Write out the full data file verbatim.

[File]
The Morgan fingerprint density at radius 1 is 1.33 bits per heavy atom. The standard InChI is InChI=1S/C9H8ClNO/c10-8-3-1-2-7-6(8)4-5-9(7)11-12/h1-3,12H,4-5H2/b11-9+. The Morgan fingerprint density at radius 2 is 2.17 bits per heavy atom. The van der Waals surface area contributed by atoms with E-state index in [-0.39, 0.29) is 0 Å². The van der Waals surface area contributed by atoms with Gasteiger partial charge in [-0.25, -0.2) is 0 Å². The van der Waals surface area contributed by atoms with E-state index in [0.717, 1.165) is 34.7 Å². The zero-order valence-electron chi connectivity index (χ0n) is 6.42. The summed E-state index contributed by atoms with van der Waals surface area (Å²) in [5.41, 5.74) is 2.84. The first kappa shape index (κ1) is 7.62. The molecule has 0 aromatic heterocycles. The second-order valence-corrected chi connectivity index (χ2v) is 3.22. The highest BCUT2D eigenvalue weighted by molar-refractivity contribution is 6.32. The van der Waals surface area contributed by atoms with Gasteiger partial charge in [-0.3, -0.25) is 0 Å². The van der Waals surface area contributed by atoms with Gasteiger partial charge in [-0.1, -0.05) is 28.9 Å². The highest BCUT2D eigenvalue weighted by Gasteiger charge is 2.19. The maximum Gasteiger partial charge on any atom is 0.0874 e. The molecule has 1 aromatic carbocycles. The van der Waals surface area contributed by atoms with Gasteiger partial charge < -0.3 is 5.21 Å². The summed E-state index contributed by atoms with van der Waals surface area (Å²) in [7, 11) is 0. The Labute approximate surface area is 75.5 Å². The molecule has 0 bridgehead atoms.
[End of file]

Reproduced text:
The Morgan fingerprint density at radius 1 is 1.33 bits per heavy atom. The standard InChI is InChI=1S/C9H8ClNO/c10-8-3-1-2-7-6(8)4-5-9(7)11-12/h1-3,12H,4-5H2/b11-9+. The Morgan fingerprint density at radius 2 is 2.17 bits per heavy atom. The van der Waals surface area contributed by atoms with E-state index in [-0.39, 0.29) is 0 Å². The van der Waals surface area contributed by atoms with Gasteiger partial charge in [-0.25, -0.2) is 0 Å². The van der Waals surface area contributed by atoms with E-state index in [0.717, 1.165) is 34.7 Å². The zero-order valence-electron chi connectivity index (χ0n) is 6.42. The summed E-state index contributed by atoms with van der Waals surface area (Å²) in [5.41, 5.74) is 2.84. The first kappa shape index (κ1) is 7.62. The molecule has 0 aromatic heterocycles. The second-order valence-corrected chi connectivity index (χ2v) is 3.22. The highest BCUT2D eigenvalue weighted by molar-refractivity contribution is 6.32. The van der Waals surface area contributed by atoms with Gasteiger partial charge in [-0.3, -0.25) is 0 Å². The van der Waals surface area contributed by atoms with Gasteiger partial charge in [-0.1, -0.05) is 28.9 Å². The highest BCUT2D eigenvalue weighted by Gasteiger charge is 2.19. The maximum Gasteiger partial charge on any atom is 0.0874 e. The molecule has 1 aromatic carbocycles. The van der Waals surface area contributed by atoms with Gasteiger partial charge < -0.3 is 5.21 Å². The summed E-state index contributed by atoms with van der Waals surface area (Å²) in [7, 11) is 0. The Labute approximate surface area is 75.5 Å². The molecule has 0 bridgehead atoms.